Heralds and standards came first; and then young boys and maidens throwing yellow spring flowers. A golden-haired boy of a beauty she had never imagined walked next, dressed in ivory silk, a gilded bow in his hand. Behind, pacing slowly between his confessors, was the Emperor. In the crook of his right arm the Imperial crosier lay like a lily. Over his left was wrapped a swathe of the long, elaborate pallium. Above the tunic, the dalmatica, the silken eagles woven in purple and gold, she saw a noble profile, calm and resolute beneath the tall stiffened gold of the mitra. From the rim of the crown, strings of light pearls fell to the jewelled yoke on his broad shoulders, and mixed with the loose curling gold of his hair and his beard. Behind him, the train of men and women and youths, of officials and nobles and churchmen stretched far off through the trees.
The action of the novel rises to its climax with the Siege of Trebizond by the Ottomans in 1461. This provides the ultimate occasion to display the emergent power of our hero Nicholas, who began the series as a raw, unruly apprentice but who by the end of this novel is taking a confident place among Dunnett’s pantheon of charismatic leaders. In some respects The Spring of the Ram is an intensely personal story about this development, played out against the malevolent will of the nasty scheming Simon St. Pol, who may be Nicholas’s father, as well as against the quietly moving story of Nicholas’s unlikely love for his wife, Marian de Charetty, left behind while he risks everything for her company and also for her wayward daughter. But Dunnett’s people are also always agents, or representatives, of historical forces, and by the end of The Spring of the Ram we understand that the decisions Nicholas has been making about where to bestow his loyalty, his gifts, and his trade affect not only himself, his business, and his family, and his allies, but also the rise and fall of empires and faiths. “For a few weeks he had the power to choose,” says one of his company, once the hand has been played;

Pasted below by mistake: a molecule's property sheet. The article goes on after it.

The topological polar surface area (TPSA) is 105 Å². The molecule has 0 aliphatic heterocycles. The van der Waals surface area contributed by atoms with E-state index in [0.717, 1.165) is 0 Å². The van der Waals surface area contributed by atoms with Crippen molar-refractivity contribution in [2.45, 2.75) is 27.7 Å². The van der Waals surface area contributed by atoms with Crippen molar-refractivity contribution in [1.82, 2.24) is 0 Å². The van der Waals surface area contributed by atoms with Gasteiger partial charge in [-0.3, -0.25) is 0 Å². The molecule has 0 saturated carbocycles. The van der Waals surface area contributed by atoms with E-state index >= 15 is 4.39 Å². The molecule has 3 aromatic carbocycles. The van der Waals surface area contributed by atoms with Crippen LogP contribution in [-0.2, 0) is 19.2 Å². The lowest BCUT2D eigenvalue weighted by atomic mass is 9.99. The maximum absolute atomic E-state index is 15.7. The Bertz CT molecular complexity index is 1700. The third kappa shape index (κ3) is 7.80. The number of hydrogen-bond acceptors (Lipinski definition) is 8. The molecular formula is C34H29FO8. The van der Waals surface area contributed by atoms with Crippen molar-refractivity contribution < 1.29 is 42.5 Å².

The future of the last Roman emperor of the East. He was forced to put a value on one of the world’s great civilizations. The blend of Rome and the Orient and the Hellenes that will never happen again. The Byzantine world that preserved Roman government and classical culture all through the ages when the Latin empire lay in ruins and was reduced, now, to one small, silly court with its beauties and its bath boys and its philosophers. And against that, the Turcoman horde. And stronger than both, the Ottoman Empire, enemy of all the Christian Church ever believed in.
This is Dunnett’s vision of history: extraordinary individuals inexplicably and exultantly of their moment, embodying “the spirit of the age” and yet, in her expert handling, never seeming anything less than human. In getting to know them, in getting caught up with them in commerce and battle but also in poetry, art, and philosophy, we are caught up in the excitement of the Renaissance as Dunnett feels it: as she says in her Author’s Note, “the explosion of exploration and trade, high art and political duplicity, personal chivalry and violent warfare in which a young man with a genius for organization and numbers might find himself trusted by princes, loved by kings, and sought in marriage and out of it by clever women bent on power, or wealth, or revenge — or sometimes simply from fondness.”